Saturday, August 12, 2023

Plummer's "Rich in Good Deeds" and "Healthy and Wealthy"

Healthy and Wealthy and Rich in Good Deeds are volumes edited by Robert Plummer—the first two of four planned books in a series by Fontes Press on "Faith and Work". Most of the writers are professors at Christian universities and seminaries in America. About half of them are at Southern Baptist Theological Seminary (where Plummer teaches). The writing is academic but accessible to laypeople. The topics and approaches vary considerably, so the relevance and usefulness of particular essays will depend on the interests of the reader. 

The subtitle of Healthy and Wealthy is "A Biblical-Theological Response to the Prosperity Gospel". Ben Cornish opens the volume with a relatively technical article on the historical connections between various "prosperity gospel" (PG) preachers. James Hamilton compares the PG-ish teachings in Proverbs to pessimism about the value of wealth in Ecclesiastes and the need to ground our lives in light of God's Kingdom and eternity. Michael Pohlman relies on Paul's writing to talk about the under-estimated role of suffering in the Christian life among PG preachers. Philip Chia discusses suffering and prosperity in light of Joseph's story in Genesis. Michael Naylor details poverty and wealth in Revelation, particularly in the Heavenly City and in contrast to Babylon. And Abeneazer Urga describes the PG in the context of Africa. 

Of greatest interest to me: David Kotter's essay is excellent in terms of a biblical view on wealth and poverty, but a bit of a tangent on PG per se. (It's an angle I would have been tempted to pursue as an economist if I had been asked to contribute a chapter.) Todd Scacewater's description of blessing and happiness in Greek literature and the Bible was quite helpful for understanding some of the context in which the goodness of Jesus' Gospel was first proclaimed. But I suspect that the most interesting and applicable essay for most people is from Matthew Westerholm. He wrestles with the use of PG songs in evangelical worship. Along the way, he analyzes the historical arc of PG worship, notes the varied attractions to PG-ish songs, and uses the lens of legalism vs. liberty (in primary vs. secondary issues) to draw his conclusions.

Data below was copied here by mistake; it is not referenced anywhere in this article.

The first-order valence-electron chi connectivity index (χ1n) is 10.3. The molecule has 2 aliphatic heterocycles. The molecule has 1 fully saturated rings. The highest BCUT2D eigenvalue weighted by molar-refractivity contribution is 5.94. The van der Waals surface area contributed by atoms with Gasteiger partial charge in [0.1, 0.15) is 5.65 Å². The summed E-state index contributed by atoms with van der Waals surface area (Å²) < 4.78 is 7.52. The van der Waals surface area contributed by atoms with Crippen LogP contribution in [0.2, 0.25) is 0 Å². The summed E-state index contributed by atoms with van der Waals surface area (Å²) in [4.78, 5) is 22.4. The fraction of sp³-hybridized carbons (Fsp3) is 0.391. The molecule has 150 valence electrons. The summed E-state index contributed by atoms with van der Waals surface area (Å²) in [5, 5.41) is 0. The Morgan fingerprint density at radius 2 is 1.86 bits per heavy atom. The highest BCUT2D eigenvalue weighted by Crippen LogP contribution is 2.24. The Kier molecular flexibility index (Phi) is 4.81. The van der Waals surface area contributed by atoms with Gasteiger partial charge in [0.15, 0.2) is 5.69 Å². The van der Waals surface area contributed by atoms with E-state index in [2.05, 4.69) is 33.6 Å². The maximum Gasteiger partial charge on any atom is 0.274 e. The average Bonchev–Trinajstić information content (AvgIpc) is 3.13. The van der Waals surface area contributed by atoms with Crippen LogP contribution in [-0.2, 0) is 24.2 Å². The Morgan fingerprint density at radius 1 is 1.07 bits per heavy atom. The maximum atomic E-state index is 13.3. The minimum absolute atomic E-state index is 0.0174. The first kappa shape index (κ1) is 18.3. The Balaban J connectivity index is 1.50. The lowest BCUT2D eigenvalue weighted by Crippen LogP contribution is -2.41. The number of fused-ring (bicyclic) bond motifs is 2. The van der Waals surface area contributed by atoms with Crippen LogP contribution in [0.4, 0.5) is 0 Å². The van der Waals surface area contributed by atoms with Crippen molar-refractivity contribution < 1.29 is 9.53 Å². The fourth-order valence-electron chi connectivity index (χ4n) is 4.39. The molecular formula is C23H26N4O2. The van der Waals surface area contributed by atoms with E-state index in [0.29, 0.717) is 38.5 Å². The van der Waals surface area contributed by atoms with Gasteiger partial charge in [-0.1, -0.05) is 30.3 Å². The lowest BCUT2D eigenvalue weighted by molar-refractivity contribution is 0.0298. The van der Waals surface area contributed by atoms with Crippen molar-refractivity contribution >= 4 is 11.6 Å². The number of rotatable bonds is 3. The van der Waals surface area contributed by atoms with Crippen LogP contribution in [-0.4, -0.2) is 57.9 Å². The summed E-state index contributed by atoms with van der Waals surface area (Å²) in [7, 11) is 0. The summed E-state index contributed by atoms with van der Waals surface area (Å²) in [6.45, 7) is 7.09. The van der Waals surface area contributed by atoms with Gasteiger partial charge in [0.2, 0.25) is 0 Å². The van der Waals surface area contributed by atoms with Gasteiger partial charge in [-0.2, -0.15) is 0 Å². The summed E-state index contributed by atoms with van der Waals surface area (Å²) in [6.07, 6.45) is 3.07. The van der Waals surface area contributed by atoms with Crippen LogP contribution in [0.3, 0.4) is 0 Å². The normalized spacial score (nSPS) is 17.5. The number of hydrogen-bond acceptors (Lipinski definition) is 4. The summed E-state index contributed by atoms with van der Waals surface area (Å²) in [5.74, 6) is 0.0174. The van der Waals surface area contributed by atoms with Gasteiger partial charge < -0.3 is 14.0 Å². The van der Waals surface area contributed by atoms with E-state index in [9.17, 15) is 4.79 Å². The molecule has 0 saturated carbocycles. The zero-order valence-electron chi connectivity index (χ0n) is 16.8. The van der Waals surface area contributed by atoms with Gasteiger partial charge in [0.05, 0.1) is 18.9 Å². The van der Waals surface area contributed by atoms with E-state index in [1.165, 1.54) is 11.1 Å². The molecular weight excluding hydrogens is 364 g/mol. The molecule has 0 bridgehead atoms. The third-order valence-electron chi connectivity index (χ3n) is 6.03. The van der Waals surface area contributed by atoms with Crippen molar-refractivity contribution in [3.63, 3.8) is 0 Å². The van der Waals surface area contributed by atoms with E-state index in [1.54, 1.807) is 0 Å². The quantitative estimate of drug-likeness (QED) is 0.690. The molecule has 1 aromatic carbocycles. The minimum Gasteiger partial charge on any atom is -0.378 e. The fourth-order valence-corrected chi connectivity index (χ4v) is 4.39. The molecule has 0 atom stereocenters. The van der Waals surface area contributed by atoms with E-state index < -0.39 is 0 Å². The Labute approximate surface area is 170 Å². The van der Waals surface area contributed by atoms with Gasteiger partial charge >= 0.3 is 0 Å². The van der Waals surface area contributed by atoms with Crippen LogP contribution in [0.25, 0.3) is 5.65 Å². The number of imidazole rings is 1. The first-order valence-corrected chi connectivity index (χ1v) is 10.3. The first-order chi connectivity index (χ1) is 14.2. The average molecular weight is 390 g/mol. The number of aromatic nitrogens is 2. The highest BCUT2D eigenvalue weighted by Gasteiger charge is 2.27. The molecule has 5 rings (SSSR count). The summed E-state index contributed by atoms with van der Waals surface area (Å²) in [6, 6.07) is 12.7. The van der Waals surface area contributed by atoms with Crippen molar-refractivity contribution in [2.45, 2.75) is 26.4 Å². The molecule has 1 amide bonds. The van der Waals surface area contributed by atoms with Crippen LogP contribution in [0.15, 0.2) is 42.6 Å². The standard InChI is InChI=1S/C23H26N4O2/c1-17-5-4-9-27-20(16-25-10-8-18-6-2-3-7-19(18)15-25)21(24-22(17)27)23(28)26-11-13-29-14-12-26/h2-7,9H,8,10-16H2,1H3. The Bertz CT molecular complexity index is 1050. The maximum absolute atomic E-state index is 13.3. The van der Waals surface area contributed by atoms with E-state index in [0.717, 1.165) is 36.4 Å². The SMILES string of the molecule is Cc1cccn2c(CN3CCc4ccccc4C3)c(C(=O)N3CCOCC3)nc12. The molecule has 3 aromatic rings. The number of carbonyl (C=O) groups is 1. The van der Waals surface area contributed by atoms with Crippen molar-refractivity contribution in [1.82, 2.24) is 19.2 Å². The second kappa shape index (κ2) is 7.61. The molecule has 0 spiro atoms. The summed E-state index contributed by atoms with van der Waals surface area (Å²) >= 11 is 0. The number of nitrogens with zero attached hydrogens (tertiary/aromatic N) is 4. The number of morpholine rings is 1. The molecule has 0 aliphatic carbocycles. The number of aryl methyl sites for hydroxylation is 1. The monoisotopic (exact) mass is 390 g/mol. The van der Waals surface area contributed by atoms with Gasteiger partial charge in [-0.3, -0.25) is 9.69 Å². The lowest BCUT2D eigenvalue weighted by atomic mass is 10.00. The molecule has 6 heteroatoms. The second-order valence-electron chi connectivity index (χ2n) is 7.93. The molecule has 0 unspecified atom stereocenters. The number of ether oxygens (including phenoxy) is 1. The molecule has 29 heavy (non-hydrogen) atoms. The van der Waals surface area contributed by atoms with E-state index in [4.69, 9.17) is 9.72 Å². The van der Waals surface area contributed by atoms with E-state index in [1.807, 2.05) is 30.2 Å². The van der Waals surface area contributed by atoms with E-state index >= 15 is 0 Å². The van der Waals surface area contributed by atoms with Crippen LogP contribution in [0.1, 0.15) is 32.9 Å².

One problem with "the prosperity gospel"—especially for its opponents—is that it is a slippery concept, better understood along a spectrum than a binary 0/1. As such, it's important to read/listen to PG-ish messages with nuance and grace. It's tempting but facile to put people in one box or another, assuming too quickly that someone is PG or missing the reality that two people are closer theologically than one might initially imagine. 

This reminds me of references to the papal encyclicals that touch on economics. Their arguments do not rely on standard terminology (popes are not economists); their analysis transcends the usual categories; and they critique all worldly "isms". So, it is easy for proponents of capitalism and socialism to find excerpts to use for their own ends. When a pope critiques some aspect of market activity and lauds some aspect of communal living, the socialist would claim the pope for his side. Or a fan of free markets would read the critiques of socialism and the acknowledgement of the market's contributions to material prosperity—and see the pope as a capitalist. Of course, it's more complicated than this—and points back to the need to read the original source carefully, rather than relying on the interpretations of partisans.